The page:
Apostle (2018)

Director: Gareth Evans

Cast: Dan Stevens, Michael Sheen, Mark Lewis Jones, Lucy Boynton

Running time: 129 minutes

Rating: 18


Early 20th century. A troubled young man (Stevens) travels to a remote Welsh island in search of his sister, Jennifer (Elen Rhys), who has been kidnapped by the isolated community that resides there.

With just so many ‘Netflix Original’ movies being churned out on the platform these days, half the battle – aside from navigating those oddly specific categories – is knowing which ones to actually watch.

Luckily for us, Welsh director Gareth Evans’ new film, Apostle, lends itself to a pretty straightforward process of elimination. If you’re after a chilling, suggestive, deeply allegorical period thriller, then you might have more luck with Killer Klowns from Outer Space. If, however, you’re looking for a gory, grisly, B-movie style horror with generous helpings of the red stuff, then Apostle might just be the ticket.


With a set-up that has less than subtle nods to Robin Hardy’s 1973 classic The Wicker Man, Stevens’ Thomas Richardson takes up the Edward Woodward mantle of mainland inhabitant who infiltrates a mysterious island cult – led by charismatic prophet Malcolm (Sheen) – in search of a young girl. But, whereas Woodward’s Sgt. Howie was an up-tight, righteous man of the law, Richardson carries with him some pretty hefty psychological baggage from a previous life. Some neat parallels are therefore quickly thrown up between Richardson’s voyage of discovery, and the audience’s exploration into the psyche of a man who, as one character concludes early on, “has seen things.”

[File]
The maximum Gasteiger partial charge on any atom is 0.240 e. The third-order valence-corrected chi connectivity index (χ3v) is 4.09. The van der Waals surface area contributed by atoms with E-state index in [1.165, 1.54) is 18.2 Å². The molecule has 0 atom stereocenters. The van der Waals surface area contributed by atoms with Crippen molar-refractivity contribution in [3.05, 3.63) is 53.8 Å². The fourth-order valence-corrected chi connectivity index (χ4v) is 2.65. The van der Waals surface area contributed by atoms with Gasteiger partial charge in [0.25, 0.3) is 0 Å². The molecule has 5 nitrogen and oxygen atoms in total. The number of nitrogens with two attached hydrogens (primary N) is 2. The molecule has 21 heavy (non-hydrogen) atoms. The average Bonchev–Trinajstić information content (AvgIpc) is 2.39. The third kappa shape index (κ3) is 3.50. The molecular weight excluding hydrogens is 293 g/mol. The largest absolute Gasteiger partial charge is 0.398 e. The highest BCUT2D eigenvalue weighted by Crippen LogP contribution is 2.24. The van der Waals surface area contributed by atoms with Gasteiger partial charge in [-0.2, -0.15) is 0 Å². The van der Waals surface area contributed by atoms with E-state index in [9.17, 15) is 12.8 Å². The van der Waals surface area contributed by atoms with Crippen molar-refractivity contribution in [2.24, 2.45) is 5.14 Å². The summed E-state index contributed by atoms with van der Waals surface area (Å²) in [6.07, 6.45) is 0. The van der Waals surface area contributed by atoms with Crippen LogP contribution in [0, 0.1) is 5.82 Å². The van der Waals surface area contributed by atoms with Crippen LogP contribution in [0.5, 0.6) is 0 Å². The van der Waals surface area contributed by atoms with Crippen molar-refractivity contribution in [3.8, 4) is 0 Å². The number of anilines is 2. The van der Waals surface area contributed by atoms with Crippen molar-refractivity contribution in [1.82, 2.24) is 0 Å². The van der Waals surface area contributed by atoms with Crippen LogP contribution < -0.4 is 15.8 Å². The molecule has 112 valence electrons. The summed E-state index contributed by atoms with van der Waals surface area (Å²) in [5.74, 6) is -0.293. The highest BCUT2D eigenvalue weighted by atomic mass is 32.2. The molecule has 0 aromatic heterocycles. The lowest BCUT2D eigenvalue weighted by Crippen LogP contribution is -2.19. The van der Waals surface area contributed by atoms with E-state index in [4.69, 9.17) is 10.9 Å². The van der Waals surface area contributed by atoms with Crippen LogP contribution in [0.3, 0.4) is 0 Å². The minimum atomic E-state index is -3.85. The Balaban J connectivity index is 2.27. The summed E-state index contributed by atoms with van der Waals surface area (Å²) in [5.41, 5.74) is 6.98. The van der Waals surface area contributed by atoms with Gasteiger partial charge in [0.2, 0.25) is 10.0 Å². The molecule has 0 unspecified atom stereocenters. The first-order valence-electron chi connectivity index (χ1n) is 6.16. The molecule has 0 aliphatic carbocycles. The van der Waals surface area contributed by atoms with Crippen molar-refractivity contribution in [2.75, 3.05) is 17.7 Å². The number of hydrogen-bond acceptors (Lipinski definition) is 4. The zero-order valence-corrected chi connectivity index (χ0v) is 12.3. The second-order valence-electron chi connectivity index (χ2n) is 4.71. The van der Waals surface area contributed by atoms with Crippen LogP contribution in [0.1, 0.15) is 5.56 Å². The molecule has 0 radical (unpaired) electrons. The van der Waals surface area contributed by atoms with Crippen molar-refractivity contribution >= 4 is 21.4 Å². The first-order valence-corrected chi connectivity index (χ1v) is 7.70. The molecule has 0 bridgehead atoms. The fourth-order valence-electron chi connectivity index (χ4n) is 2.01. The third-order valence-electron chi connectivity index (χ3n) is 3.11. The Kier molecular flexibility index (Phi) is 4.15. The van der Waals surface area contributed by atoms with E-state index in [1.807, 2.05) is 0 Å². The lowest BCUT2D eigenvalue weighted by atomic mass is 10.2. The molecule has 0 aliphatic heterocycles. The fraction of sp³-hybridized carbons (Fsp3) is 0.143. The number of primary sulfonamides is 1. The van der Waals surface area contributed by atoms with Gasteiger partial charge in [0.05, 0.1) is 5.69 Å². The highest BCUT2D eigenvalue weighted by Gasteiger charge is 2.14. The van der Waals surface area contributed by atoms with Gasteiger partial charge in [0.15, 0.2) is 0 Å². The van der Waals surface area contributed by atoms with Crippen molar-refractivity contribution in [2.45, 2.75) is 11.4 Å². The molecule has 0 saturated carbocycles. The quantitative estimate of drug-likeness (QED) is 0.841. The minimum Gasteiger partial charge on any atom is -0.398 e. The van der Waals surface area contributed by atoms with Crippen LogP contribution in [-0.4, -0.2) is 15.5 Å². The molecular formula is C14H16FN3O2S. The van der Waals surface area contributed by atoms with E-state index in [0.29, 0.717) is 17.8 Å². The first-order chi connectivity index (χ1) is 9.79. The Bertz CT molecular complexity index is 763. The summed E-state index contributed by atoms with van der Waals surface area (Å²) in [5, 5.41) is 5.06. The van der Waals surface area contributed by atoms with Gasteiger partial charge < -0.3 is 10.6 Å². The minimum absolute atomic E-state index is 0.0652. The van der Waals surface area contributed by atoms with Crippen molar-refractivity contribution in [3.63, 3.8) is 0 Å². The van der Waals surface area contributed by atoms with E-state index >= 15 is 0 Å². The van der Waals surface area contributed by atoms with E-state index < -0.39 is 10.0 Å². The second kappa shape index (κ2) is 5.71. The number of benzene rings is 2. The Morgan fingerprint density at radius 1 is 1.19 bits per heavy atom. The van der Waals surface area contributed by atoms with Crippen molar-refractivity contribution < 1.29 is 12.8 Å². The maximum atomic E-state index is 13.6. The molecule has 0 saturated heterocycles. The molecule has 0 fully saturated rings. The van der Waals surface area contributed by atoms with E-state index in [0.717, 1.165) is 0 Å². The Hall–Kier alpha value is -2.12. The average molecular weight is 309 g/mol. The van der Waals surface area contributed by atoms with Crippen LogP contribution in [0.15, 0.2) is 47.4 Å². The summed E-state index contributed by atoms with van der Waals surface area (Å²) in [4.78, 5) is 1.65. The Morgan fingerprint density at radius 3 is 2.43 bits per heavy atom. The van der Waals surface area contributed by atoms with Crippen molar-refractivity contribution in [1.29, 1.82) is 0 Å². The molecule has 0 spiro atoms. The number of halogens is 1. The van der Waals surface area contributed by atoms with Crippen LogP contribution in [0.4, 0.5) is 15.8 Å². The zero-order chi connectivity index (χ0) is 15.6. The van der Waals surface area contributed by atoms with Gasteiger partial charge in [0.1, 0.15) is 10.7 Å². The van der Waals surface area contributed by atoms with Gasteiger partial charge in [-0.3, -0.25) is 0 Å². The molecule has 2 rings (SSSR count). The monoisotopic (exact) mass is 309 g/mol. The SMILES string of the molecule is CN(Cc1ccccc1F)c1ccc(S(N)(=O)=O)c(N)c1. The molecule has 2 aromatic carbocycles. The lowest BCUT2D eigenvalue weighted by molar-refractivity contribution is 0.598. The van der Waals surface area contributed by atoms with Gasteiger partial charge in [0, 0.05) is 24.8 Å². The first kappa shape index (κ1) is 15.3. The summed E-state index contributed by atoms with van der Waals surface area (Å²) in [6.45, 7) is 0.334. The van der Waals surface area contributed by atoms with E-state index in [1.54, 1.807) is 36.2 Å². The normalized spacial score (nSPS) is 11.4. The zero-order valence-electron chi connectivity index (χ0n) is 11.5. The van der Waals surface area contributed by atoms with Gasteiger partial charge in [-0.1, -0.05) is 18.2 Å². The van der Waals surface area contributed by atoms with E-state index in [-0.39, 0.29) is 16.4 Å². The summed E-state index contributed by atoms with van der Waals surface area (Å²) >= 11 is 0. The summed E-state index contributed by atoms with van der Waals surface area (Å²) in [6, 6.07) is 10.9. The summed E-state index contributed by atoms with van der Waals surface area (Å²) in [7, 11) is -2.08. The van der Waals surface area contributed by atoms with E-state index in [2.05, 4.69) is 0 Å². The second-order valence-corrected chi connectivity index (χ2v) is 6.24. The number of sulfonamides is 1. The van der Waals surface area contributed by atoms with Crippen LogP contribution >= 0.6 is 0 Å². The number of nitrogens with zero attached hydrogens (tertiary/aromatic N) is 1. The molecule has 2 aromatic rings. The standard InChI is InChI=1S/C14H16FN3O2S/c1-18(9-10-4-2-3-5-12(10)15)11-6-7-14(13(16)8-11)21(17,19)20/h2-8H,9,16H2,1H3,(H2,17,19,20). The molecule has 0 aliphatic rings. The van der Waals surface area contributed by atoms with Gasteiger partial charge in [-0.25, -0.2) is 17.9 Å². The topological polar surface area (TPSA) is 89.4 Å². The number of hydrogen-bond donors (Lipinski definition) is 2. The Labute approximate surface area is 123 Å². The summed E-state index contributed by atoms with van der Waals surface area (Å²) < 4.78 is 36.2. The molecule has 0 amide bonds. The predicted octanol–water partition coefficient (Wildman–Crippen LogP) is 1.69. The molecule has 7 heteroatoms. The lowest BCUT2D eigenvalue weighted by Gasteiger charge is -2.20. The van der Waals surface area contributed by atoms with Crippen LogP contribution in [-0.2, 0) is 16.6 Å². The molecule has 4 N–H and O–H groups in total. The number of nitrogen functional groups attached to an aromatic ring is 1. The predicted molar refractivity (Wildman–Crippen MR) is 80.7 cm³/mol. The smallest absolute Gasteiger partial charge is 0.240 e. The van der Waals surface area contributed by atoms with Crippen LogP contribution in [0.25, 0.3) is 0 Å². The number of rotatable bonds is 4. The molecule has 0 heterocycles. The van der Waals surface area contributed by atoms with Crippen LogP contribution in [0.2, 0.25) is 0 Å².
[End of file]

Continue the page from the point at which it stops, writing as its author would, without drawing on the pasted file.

To reveal any more of the narrative details here would be to ruin it for intrigued first-time viewers. Instead, in a broad a summarisation as possible, this is a film that begins as an enigmatic, slow-burning odyssey of redemption anchored by some dark, unsettling undertones that soon does a full genre one-eighty to become a muddle of malevolent mayhem in which we jump violently from one blood-splattered set-piece to the next.

About as subtle as 2012’s The Raid – Evans most famous work to date – Apostle attempts a tricky concoction that looks to combine elements of the supernatural with body horror. The strength of the former stems from a character-driven focus on the psychological. The latter comes largely from a fear of external forces upon the body. In trying to blend the two together, however, Evans offers up a lumpy, bitter-sweet genre mixture that replaces thinly-stuffed character development for scenes of explicit violence that appear to abandon all trace of narrative coherence.


That said, the stellar performances from the film’s cast help hold things together when everything else starts to wobble. Stevens is convincing as a gruff, angry, and troubled loner whose stern, frequent frowns tell as much of a story as the scar-ridden skin he lives in. The ever-dependable Sheen is equally good value as a figurehead torn between being a man of the people and a sinisterly subservient slave to the horrifying higher powers that govern him. Young duo Bill Milner and Kristine Froseth give the tale its emotional threads; however, in the same way the narrative appears to be juggling far too much, the uneven balance of Evans’ central characters mean that a few – namely, Boynton’s Andrea and Jones’ Quinn – end up being little more than one-dimensional bit-players.

Bloody, bonkers, but occasionally entertaining, Apostle is messy in every sense of the word.


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